Jan. 29 (UPI) -- Marine researchers in California said a newborn great white shark was caught on camera in the wild for the first time.
The University of California said wildlife filmmaker Carlos Gauna and UC Riverside biology doctoral student Phillip Sternes were in waters near Santa Barbara when they captured drone footage of the 5-foot-long shark pup.
The pup was entirely white, contrasting with the color of adult great whites, which are white on the bottom and gray on top.
"We enlarged the images, put them in slow motion, and realized the white layer was being shed from the body as it was swimming," Sternes said in a news release. "I believe it was a newborn white shark shedding its embryonic layer."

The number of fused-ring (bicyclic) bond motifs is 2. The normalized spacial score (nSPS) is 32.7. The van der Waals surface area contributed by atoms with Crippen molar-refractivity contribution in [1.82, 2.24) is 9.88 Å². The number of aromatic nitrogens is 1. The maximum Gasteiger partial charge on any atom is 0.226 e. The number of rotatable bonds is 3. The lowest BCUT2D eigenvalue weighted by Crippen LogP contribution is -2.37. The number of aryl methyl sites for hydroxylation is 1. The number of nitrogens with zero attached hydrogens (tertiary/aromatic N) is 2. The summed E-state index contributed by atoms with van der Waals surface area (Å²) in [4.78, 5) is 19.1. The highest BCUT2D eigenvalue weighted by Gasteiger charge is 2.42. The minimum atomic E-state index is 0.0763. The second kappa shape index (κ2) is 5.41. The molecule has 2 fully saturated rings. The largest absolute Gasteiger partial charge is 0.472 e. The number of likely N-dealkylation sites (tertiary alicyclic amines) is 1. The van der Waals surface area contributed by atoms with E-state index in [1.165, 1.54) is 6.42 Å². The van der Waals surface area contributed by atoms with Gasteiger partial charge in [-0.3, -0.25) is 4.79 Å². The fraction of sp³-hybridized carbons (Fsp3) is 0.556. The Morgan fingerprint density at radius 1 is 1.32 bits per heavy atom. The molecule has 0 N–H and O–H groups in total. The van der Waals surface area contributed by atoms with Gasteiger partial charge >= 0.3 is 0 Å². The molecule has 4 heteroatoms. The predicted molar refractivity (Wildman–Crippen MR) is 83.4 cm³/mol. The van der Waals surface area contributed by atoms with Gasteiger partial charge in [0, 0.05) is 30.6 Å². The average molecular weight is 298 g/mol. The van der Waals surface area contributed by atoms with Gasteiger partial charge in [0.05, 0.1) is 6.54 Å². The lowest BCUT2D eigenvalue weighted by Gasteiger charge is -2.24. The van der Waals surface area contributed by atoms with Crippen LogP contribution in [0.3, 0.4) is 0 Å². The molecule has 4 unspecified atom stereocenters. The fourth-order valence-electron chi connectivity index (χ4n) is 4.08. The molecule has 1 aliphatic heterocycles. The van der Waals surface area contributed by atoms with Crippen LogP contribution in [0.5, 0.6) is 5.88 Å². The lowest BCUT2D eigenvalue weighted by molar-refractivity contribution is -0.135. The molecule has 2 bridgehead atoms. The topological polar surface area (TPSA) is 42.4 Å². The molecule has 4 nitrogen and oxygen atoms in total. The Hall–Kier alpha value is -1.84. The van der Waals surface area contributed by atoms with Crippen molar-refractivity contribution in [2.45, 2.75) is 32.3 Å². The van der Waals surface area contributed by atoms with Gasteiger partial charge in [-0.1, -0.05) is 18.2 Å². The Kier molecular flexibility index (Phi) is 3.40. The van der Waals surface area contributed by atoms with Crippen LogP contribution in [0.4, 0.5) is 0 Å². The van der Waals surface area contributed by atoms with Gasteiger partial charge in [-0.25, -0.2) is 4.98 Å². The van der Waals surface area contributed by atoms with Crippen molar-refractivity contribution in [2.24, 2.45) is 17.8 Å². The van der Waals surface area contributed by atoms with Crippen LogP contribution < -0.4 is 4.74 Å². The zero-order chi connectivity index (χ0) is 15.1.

The school said the encounter marked the first time a newborn great white shark had been observed in the wild.
"Where white sharks give birth is one of the holy grails of shark science. No one has ever been able to pinpoint where they are born, nor has anyone seen a newborn baby shark alive," Gauna said. "There have been dead white sharks found inside deceased pregnant mothers. But nothing like this."
The duo, who published the observations in a paper in the Environmental Biology of Fishes journal, admitted the shark may have been shedding due to a skin condition rather than being newborn.
"If that is what we saw, then that too is monumental because no such condition has ever been reported for these sharks," Gauna said.